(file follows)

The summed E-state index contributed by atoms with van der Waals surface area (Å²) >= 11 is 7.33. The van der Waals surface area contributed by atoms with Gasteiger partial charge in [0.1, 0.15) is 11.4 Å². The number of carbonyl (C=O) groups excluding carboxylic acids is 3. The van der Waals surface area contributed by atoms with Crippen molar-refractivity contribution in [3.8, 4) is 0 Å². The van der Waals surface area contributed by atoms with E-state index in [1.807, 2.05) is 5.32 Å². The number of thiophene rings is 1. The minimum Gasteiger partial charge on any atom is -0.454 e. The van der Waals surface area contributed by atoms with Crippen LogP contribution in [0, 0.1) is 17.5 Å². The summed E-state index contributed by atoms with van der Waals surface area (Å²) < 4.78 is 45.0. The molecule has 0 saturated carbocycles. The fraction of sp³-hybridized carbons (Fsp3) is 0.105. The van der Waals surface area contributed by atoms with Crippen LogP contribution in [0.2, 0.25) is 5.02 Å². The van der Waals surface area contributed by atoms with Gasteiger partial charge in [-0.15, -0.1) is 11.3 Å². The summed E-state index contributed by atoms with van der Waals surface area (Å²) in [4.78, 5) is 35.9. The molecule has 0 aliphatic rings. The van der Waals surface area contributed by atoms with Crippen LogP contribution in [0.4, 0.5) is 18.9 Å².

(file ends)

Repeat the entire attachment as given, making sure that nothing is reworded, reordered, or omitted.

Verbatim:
The summed E-state index contributed by atoms with van der Waals surface area (Å²) >= 11 is 7.33. The van der Waals surface area contributed by atoms with Gasteiger partial charge in [0.1, 0.15) is 11.4 Å². The number of carbonyl (C=O) groups excluding carboxylic acids is 3. The van der Waals surface area contributed by atoms with Crippen molar-refractivity contribution in [3.8, 4) is 0 Å². The van der Waals surface area contributed by atoms with E-state index in [1.807, 2.05) is 5.32 Å². The number of thiophene rings is 1. The minimum Gasteiger partial charge on any atom is -0.454 e. The van der Waals surface area contributed by atoms with Crippen LogP contribution in [0, 0.1) is 17.5 Å². The summed E-state index contributed by atoms with van der Waals surface area (Å²) < 4.78 is 45.0. The molecule has 0 saturated carbocycles. The fraction of sp³-hybridized carbons (Fsp3) is 0.105. The van der Waals surface area contributed by atoms with Crippen LogP contribution in [0.2, 0.25) is 5.02 Å². The van der Waals surface area contributed by atoms with Gasteiger partial charge in [-0.15, -0.1) is 11.3 Å². The summed E-state index contributed by atoms with van der Waals surface area (Å²) in [4.78, 5) is 35.9. The molecule has 0 aliphatic rings. The van der Waals surface area contributed by atoms with Crippen LogP contribution in [0.4, 0.5) is 18.9 Å².